A Subtle Pawn Endgame

I present here the result of a recent deep analysis I did on a position from one of my own games.  It was a pawn endgame that occurred in one of the variations, and white was clearly trying to save themselves.  

The goal: find the best chance for white to draw.

Think through some ideas yourself as you watch, and look at the alternative variations as well (with my comments) -- they are no less instructive than the mainline.


If you have feedback and possibly improvements to some of the lines, I warmly welcome your suggestions!


  • 4 years ago


    Thank you, Spiffe!  These are both subtle ideas and valuable corrections.  I certainly do not use an engine when analyzing, though you have a point that it's a valuable tool especially when the results are being sent out to other chess player enthusiasts who wish to learn.

    The two subtleties I didn't notice -- which lead to the lines you pointed out are:

    - 1.Kd2 was/is unintuitive to me, as the king moves farther away from the action -- but its point it to maintain opposition while not losing a tempo to a potential ...g3+ from black.  This is where my analysis of 1.Kf2 g3+ led me to conclude that black wins, and by analogy (an incorrect analogy, it turns out) I must have subconsciously dismissed considering a move like Kd2.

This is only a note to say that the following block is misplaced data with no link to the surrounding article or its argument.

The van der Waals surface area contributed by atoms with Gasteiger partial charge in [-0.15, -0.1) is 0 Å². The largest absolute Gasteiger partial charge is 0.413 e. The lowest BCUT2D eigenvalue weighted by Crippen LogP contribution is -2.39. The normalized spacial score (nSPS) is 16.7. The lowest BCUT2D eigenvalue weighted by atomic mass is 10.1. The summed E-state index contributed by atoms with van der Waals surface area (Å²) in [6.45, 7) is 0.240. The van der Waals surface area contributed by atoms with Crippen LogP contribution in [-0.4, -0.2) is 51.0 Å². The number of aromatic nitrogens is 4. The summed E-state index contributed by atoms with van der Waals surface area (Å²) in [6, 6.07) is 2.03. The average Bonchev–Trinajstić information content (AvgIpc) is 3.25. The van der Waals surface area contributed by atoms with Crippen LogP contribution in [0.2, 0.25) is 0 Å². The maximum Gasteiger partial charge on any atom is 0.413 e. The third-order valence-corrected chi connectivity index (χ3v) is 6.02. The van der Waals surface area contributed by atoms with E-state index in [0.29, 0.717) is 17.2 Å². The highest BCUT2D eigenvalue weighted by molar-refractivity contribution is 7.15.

- 6...Kg3, on your second diagram, is a move that I missed in my consideration, as apparently at that stage (6 moves deep) I was not being careful about alternatives and went for the first line that drew my attention.  A blind spot appeared, as we see.

    Overall, what this shows is that pawn endgames are indeed some of the most technical endgames -- even if seemingly simple due to little remaining material.  Knowledge of a few important principles helps, and I had/have it, but it's not enough sometimes... Wink

    A good lesson, worth showing to people!  Thanks again!

  • 4 years ago


    Wow, this was 5 weeks ago?  I had this bookmarked to look closely at for longer than I thought. Tongue Out

    I can't claim this insight as my own, because I set up the position in Crafty to trace through -- not so much to check your work as to see where my other ideas would go wrong.

    Crafty actually assesses the initial position as a draw, giving 1.Kd2! as the move.  Its best line for both sides goes as follows, with interesting sidelines noted:

    It also regards 1.g3? as a losing move, following your 1...Kxg3 2.h5 f4 line, which you label as lost for Black after 3.Kf1, but...

  • 4 years ago


    Indeed!  Pawn endgames, and most endgames in general, are excellent places to train yourself in calculation skills.  Also tactical puzzles, which is a complementary area to use.

    It does require patience, but so does any skill if you want to reach master level, which I know you do.

  • 4 years ago


    Am glad you have the patience to analyze the many continuations. This is good practice for calculations. Pawn promotion and king positioning indeed go together.

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